e.    Subjective motives or intentions, on the other hand, have only limited relevance. An improper motive or intention may have the effect that what would otherwise not be a deprivation of liberty is in fact, and for that very reason, a deprivation. But a good motive or intention cannot render innocuous what would otherwise be a deprivation of liberty. Good intentions are essentially neutral. At most they merely negative the existence of any improper purpose or of any malign, base or improper motive that might, if present, turn what would otherwise be innocuous into a deprivation of liberty. Thus the test is essentially an objective one.
f.    In determining whether or not there is a deprivation of liberty, it is always relevant to evaluate and assess the ‘relative normality’ (or otherwise) of the concrete situation.
g.    But the assessment must take account of the particular capabilities of the person concerned. What may be a deprivation of liberty for one person may not be for another.
h.    In most contexts (as, for example, in the control order cases) the relevant comparator is the ordinary adult going about the kind of life which the able-bodied man or woman on the Clapham omnibus would normally expect to lead.
i.    But not in the kind of cases that come before the Family Division or the Court of Protection. A child is not an adult. Some adults are inherently restricted by their circumstances. The Court of Protection is dealing with adults with disabilities, often, as in the present case, adults with significant physical and learning disabilities, whose lives are dictated by their own cognitive and other limitations.
j.    In such cases the contrast is not with the previous life led by X (nor with some future life that X might lead), nor with the life of the able-bodied man or woman on the Clapham omnibus. The contrast is with the kind of lives that people like X would normally expect to lead. The comparator is an adult of similar age with the same capabilities as X, affected by the same condition or suffering the same inherent mental and physical disabilities and limitations as X. Likewise, in the case of a child the comparator is a child of the same age and development as X.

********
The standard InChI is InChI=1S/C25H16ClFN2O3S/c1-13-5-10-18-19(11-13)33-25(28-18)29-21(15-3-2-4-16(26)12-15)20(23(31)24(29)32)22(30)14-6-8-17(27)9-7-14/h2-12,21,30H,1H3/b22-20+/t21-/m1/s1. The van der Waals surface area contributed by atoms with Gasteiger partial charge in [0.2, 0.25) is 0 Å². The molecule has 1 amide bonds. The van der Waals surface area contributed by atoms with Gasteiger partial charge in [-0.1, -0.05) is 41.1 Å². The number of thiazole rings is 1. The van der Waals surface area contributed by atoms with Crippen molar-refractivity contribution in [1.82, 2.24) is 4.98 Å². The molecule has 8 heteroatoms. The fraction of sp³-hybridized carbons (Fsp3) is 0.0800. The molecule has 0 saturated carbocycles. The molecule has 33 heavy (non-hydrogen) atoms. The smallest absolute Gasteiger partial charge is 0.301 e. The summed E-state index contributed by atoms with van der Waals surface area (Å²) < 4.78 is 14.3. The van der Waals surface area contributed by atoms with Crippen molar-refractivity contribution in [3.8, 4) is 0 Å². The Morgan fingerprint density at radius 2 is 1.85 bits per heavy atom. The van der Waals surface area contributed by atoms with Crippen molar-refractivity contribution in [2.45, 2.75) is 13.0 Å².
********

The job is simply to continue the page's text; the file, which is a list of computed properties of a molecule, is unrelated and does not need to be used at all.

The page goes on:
The effect of this decision is to effectively raise the threshold for establishing a deprivation of liberty. The scope is narrowed such that even where a patient is under the complete and effective control of the authorities, no deprivation of liberty will occur and the safeguards will be not apply. So, an incapacitated adult or elderly person may be subject to a high level of control by the state before they are afforded the protection of the safeguards. This has the effect of rendering the safeguards more obsolete; this despite their aim of protecting people precisely in P’s condition.
The decision provides guidance but does not assist in answering the big questions pertaining to deprivation of liberty. It seems that we are far from reaching a notion of absolute liberty and the “relative normality” concept set out above will add to the uncertainty as constructions of “normal” in any particular set of circumstances will necessarily vary. Deprivation of liberty for someone who requires constant care will be different to deprivation of liberty for someone who does not. This is arguably discriminatory. With no absolute concept in place, more inconsistent and faulty decisions will occur.
It appears that the jurisprudence has moved full circle to a pre-Bournewood position where patients are now left with ineffective safeguards. This is of concern in light of recent national reports that have identified serious issues relating to the human rights of the elderly and adults in health and social care1. This leaves our most vulnerable even more unprotected and open to unchecked control by the state.
1CARE QUALITY COMMISSION (2011) ‘Dignity and nutrition inspection programme: National overview’.